Tag: writing

Overcoming the Research Roadblock

red stop sign

Research can either make or break a story, so we writers have to get it right. Time periods, cultures, social/government systems, technology—anything in your story that ranges beyond your area of expertise is going to require some intensive research. I learned this the hard… Continue Reading “Overcoming the Research Roadblock”

Getting a Script Noticed

vintage typewriter and telephone on the table

Submitting a script for production and submitting a novel for publication require different things. If you’ve read my article on making the “pitch” for a script, you already know this process can be uniquely intimidating. Impressing powerful people always is. Even so, there’s plenty… Continue Reading “Getting a Script Noticed”

A Blogging Milestone: the 100th Post

person standing on hand rails with arms wide open facing the mountains and clouds

Two years ago, the term “blogging milestone” seemed ridiculous—even pretentious. The last blogging milestone I made a post about was the 30th one, in February of 2020, which was more like an announcement of The Inquisitive Inkpot’s identity shift. I don’t think even after… Continue Reading “A Blogging Milestone: the 100th Post”

Confessions of a Covid-stricken Writer

crop unrecognizable female feet lying in cozy bed

I thought covid would give me an unparalleled chance to keep writing. How wrong I was. Days before I received my positive covid test results, I had struck a gold mine of creative energy. My second children’s book has been progressing toward publication, and… Continue Reading “Confessions of a Covid-stricken Writer”

Evaluating Illustration Thumbnails

Easter, Sunshine, and Thumbnails: who could ask for anything more? This beautiful, sunny Easter weekend was made even more enthralling when my illustrator sent me the complete set of thumbnails for Bertrand the Bashful Bumblebee—my next children’s book, on track to be released this… Continue Reading “Evaluating Illustration Thumbnails”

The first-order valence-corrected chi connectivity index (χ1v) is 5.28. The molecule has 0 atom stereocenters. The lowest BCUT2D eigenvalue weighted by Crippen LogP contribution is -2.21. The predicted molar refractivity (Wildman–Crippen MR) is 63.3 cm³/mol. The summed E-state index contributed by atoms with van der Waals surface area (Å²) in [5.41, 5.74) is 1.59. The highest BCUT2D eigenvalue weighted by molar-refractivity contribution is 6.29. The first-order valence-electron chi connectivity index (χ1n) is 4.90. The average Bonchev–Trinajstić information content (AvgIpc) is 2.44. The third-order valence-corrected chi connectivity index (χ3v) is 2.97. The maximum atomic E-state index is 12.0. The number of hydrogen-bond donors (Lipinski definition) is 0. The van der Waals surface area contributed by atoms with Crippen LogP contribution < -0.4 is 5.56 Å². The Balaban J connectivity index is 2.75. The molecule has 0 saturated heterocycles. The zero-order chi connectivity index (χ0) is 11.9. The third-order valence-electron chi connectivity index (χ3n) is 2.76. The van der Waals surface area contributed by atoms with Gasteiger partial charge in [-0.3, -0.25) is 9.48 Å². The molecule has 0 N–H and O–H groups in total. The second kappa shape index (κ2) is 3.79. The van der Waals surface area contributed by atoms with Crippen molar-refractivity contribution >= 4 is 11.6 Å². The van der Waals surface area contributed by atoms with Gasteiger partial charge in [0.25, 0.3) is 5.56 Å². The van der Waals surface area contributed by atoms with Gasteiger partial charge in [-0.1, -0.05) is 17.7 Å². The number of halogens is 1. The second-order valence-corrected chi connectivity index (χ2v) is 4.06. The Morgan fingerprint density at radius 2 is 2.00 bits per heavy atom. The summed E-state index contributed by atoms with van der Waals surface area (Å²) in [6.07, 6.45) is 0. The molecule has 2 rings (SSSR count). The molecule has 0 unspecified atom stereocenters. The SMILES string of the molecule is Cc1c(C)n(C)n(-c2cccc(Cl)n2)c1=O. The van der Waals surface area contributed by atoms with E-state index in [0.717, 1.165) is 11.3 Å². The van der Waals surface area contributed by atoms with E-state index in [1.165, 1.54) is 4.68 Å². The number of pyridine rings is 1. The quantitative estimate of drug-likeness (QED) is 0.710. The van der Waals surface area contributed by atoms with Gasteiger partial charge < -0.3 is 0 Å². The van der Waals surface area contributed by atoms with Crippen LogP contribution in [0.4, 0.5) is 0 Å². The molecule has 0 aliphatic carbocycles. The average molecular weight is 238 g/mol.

The Writer’s Creative Conscience: staying Accountable

Every writer has a creative conscience. By “creative conscience,” I don’t mean a moral compass that dictates what we do and don’t create. I mean a still, small voice that haunts us when we aren’t creating and hounds us for not achieving milestones. The… Continue Reading “The Writer’s Creative Conscience: staying Accountable”

The Secret Character Arc

Every good story needs a character arc. Plot arc and character arc—those are the two essential ingredients in any story. Without those two, you have something less than quality storytelling. What I’ve noticed, though, is that not all characters see their own arc. Now… Continue Reading “The Secret Character Arc”

The Power of the Pitch

Have you ever had to pitch an idea to someone? Of course you have. We pitch ideas to other people all the time, whether we realize it or not. Whether you get what you want out of it is a whole separate question. Authors… Continue Reading “The Power of the Pitch”

Developing New Skills and Defeating Demons

Before developing new skills this year, it’s helpful to take stock of your existing inventory. Basically, before moving forward, you need to know where you are now. Taking a personal inventory is helpful for more than just skill development. Examining our minds and hearts… Continue Reading “Developing New Skills and Defeating Demons”

An Unexpected Children’s Book Series

bee on a yellow flower

It’s official: what I had thought would be a one-off project has turned into a franchise. I am creating a children’s book series! No, this is not a continuation of Melvin the Missing Sock—it’s a collection of stories dedicated to teaching kids vocabulary and… Continue Reading “An Unexpected Children’s Book Series”